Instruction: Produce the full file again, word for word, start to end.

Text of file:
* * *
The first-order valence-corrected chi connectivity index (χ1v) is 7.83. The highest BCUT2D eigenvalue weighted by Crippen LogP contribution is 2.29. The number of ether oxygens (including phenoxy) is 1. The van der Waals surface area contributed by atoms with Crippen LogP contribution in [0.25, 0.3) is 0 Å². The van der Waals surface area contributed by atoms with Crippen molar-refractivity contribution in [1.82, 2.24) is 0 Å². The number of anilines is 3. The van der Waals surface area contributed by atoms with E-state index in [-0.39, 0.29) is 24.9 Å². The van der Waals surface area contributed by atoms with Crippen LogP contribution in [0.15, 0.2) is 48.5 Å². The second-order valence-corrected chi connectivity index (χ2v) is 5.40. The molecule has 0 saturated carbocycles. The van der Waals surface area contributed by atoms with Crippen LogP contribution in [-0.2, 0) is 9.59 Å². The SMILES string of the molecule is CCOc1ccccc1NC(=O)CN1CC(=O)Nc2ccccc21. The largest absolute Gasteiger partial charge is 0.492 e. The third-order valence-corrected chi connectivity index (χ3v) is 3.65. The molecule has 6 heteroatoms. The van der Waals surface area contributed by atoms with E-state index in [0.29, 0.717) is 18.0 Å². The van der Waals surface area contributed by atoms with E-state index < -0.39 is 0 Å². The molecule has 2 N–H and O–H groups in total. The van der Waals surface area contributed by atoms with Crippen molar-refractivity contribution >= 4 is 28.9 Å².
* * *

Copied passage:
The first-order valence-corrected chi connectivity index (χ1v) is 7.83. The highest BCUT2D eigenvalue weighted by Crippen LogP contribution is 2.29. The number of ether oxygens (including phenoxy) is 1. The van der Waals surface area contributed by atoms with Crippen LogP contribution in [0.25, 0.3) is 0 Å². The van der Waals surface area contributed by atoms with Crippen molar-refractivity contribution in [1.82, 2.24) is 0 Å². The number of anilines is 3. The van der Waals surface area contributed by atoms with E-state index in [-0.39, 0.29) is 24.9 Å². The van der Waals surface area contributed by atoms with Crippen LogP contribution in [0.15, 0.2) is 48.5 Å². The second-order valence-corrected chi connectivity index (χ2v) is 5.40. The molecule has 0 saturated carbocycles. The van der Waals surface area contributed by atoms with Crippen LogP contribution in [-0.2, 0) is 9.59 Å². The SMILES string of the molecule is CCOc1ccccc1NC(=O)CN1CC(=O)Nc2ccccc21. The largest absolute Gasteiger partial charge is 0.492 e. The third-order valence-corrected chi connectivity index (χ3v) is 3.65. The molecule has 6 heteroatoms. The van der Waals surface area contributed by atoms with E-state index in [0.29, 0.717) is 18.0 Å². The van der Waals surface area contributed by atoms with E-state index < -0.39 is 0 Å². The molecule has 2 N–H and O–H groups in total. The van der Waals surface area contributed by atoms with Crippen molar-refractivity contribution >= 4 is 28.9 Å².